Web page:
Self-care isn’t always as simple as a bubble bath, and that’s OK. For many of the people who need it most, self-care can create a lot of stress simply by being yet another thing to do. As someone with chronic mental illnesses, I know that crises can really throw a wrench in your general self-care routine, leaving you feeling isolated and somehow a “failure” at managing your illness (spoiler alert: you’re not).
In the event of an emergency — be it a panic attack, an intense mood swing, or just a generally bad brain day — here are some acts of self-care you can do right exactly now to ground yourself and treat your brain with the love and care it deserves.
If you can manage it, go to sleep. This is a lot easier said than done, especially if your brain is in crisis mode. Breathing is the most common and obvious tip in steadying yourself for sleep — my favorite breathing technique is the 4-2-6. It’s the easiest to remember (4 + 2 = 6! Yay math!) and the perfect blend of simple and effective. Breathe in for four seconds, hold for two, and exhale for six. Do this until you feel calm. What you do while you practice this exercise is entirely up to you. Some people focus on counting, some assess their thoughts and feelings while they have their breathing under control, and some use the counts to tense and relax certain areas of the body as they wind down. If you are in an obsessive spiral and worry that counting out your breath will get you “stuck,” just follow the general pattern. Inhale. Hold. Exhale. Inhale. Hold. Exhale. (Watch: Mia Freedman talks about how she deals with her anxiety. Post continues after video.)
If breathing won’t do it, don’t worry! Do not pressure yourself to fall asleep. Avoid checking the time and try to maintain a restful position. The next best thing to sleeping is lying still with closed eyes, which is so close to the real deal that sometimes your brain can’t tell the difference.
It is hardly ever recognised that freaking out is a lot of hard work…
Not everyone has ready access to water, but for the many of us lucky folks who are just a faucet away from a steady stream, water is a miracle worker. Drink a full cup, even if you aren’t thirsty. In a mental health crisis, reality can be hard to come by, even when that reality is your own body. You probably need water. It is hardly ever recognized that freaking out is a lot of hard work, all with the added bonus of not being in a great position to replenish the resources you use up.
Water also includes showers and baths (for my OCD pals with hygiene compulsions, try a cold compress or heating pad, depending on what you think will help most), which can be Actual Lifesavers in the event of a mental health emergency.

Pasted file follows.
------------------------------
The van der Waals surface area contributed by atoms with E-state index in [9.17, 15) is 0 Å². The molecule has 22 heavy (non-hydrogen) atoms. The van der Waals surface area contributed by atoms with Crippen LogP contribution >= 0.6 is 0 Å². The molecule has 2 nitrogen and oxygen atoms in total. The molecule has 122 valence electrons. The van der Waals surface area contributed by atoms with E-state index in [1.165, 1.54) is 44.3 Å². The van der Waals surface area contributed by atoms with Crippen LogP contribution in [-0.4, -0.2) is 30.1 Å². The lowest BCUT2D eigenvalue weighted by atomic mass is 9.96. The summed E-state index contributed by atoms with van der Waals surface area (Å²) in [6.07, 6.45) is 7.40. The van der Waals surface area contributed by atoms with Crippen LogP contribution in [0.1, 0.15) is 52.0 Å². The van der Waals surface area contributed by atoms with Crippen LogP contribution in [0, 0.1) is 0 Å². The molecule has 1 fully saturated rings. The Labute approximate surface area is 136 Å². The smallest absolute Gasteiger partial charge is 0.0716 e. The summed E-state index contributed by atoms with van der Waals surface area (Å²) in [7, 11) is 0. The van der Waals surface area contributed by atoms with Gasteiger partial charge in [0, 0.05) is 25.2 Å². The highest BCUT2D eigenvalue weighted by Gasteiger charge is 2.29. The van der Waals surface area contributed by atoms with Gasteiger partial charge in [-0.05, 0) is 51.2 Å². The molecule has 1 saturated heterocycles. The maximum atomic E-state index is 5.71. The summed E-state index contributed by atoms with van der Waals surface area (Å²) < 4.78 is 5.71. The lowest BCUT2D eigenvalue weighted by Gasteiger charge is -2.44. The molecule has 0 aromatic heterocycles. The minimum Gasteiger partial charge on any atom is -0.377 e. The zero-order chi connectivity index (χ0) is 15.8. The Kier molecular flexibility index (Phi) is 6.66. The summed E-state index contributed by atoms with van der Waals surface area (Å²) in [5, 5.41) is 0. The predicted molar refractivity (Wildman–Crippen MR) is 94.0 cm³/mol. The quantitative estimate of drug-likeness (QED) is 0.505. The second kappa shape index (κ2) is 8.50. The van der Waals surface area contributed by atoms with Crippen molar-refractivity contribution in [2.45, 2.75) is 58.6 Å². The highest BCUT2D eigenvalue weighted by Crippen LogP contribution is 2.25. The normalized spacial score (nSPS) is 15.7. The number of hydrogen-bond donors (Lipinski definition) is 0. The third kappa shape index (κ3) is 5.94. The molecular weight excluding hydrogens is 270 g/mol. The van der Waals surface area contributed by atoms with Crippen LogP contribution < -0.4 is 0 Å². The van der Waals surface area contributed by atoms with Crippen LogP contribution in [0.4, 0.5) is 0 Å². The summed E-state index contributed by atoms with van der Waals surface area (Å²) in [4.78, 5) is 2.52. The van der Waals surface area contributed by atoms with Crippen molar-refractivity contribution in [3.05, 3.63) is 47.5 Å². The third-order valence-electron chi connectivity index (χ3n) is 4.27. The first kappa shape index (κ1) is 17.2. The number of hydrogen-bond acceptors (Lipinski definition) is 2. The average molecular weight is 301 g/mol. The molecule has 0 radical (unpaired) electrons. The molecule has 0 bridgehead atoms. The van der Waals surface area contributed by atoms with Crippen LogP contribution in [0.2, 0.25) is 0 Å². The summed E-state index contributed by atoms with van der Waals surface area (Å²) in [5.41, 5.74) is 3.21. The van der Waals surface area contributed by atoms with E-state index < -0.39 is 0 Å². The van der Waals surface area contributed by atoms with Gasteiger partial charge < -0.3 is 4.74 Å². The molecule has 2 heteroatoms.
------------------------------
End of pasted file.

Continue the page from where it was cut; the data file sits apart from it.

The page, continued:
Keep the lights low — or off entirely — to limit stimuli, and enjoy a nice warm soak. Sometimes self-care is as simple as a bubble bath. Humans have a thing for water, having spent nine months in it and all. If there’s anything you take away from this list at all, let it be this: When in doubt, replicate a womb. For real. Y’all miss the uterus A LOT.
Family, friends, a crisis hotline. Even if you are not suicidal, you can call a crisis hotline. A lot of people, myself included, seem to worry about reaching out for help in the event of anything short of a life threatening emergency. It is important to remember that non-threatening emergencies can eventually escalate, especially if several of them pass unresolved.
You can always reach out to someone for help. My twitter handle is @jenni__bee — DM me and I will call you/text you/send you a GIF of a baby sloth taking a bath. I’m here for you, and so are other people. It may not feel like it, but it is the truest thing ever. I promise. (Post continues after gallery.)
The Internet is magical, and if you know how to use it, it can be an instant source of self-care. That baby sloth GIF I mentioned? It’s from a YouTube video (CLICK FOR A MILLION BABY SQUEEPS). I have a playlist on YouTube for just this sort of situation, and compiling it is an act of self-care in and of itself.
Ravishly’s tumblr has a curated virtual “Self Care Package” filled with nice things from the Internet to cheer you up if you’re feeling blue. If you’re looking for a positive digital space and are unsure of where to go on this World Wide Web, we always have that cozy corner prepped just for you.
Which leads me to my final point: self-care is a process, something that takes care and time and a bit of preparation. Ideally, you treat yourself with kindness daily, engaging in acts of self-care that function as either a reminder to relax in the midst of everyday stresses, part of a life-saving regimen to sustain your mental well-being, or a little bit of both.
I know that’s not always possible, and hope that in those moments, you can turn to this list for a little guidance. Self-care can seem daunting, especially if you have a mental illness and feel the pressure of such a long-term undertaking. But small steps, especially those you take while experiencing a crisis, are more than OK — they are absolutely incredible. Just like you.
This story by Jenni Berrett originally appeared on Ravishly.com, a feminist news+culture website.
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